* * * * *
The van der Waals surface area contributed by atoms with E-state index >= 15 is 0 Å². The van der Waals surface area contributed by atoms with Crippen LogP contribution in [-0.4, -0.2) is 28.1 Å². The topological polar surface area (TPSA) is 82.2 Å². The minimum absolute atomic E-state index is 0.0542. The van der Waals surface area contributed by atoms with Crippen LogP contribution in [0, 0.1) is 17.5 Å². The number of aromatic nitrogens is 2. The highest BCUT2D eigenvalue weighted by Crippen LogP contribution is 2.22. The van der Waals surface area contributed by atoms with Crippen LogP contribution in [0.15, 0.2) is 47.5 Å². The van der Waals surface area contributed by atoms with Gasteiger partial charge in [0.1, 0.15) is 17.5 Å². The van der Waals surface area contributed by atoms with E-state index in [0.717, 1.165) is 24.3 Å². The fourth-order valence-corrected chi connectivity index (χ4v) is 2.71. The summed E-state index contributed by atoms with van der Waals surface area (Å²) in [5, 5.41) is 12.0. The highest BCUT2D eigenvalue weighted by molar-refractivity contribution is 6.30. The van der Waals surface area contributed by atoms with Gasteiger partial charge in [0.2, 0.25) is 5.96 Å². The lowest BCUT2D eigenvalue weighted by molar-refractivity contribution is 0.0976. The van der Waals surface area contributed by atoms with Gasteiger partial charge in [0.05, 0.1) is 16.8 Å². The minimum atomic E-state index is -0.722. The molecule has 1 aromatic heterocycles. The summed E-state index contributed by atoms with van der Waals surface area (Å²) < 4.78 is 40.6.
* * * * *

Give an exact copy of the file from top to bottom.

The van der Waals surface area contributed by atoms with E-state index >= 15 is 0 Å². The van der Waals surface area contributed by atoms with Crippen LogP contribution in [-0.4, -0.2) is 28.1 Å². The topological polar surface area (TPSA) is 82.2 Å². The minimum absolute atomic E-state index is 0.0542. The van der Waals surface area contributed by atoms with Crippen LogP contribution in [0, 0.1) is 17.5 Å². The number of aromatic nitrogens is 2. The highest BCUT2D eigenvalue weighted by Crippen LogP contribution is 2.22. The van der Waals surface area contributed by atoms with Crippen LogP contribution in [0.15, 0.2) is 47.5 Å². The van der Waals surface area contributed by atoms with Gasteiger partial charge in [0.1, 0.15) is 17.5 Å². The van der Waals surface area contributed by atoms with E-state index in [0.717, 1.165) is 24.3 Å². The fourth-order valence-corrected chi connectivity index (χ4v) is 2.71. The summed E-state index contributed by atoms with van der Waals surface area (Å²) in [5, 5.41) is 12.0. The highest BCUT2D eigenvalue weighted by molar-refractivity contribution is 6.30. The van der Waals surface area contributed by atoms with Gasteiger partial charge in [0.2, 0.25) is 5.96 Å². The lowest BCUT2D eigenvalue weighted by molar-refractivity contribution is 0.0976. The van der Waals surface area contributed by atoms with Gasteiger partial charge in [0.05, 0.1) is 16.8 Å². The minimum atomic E-state index is -0.722. The molecule has 1 aromatic heterocycles. The summed E-state index contributed by atoms with van der Waals surface area (Å²) < 4.78 is 40.6.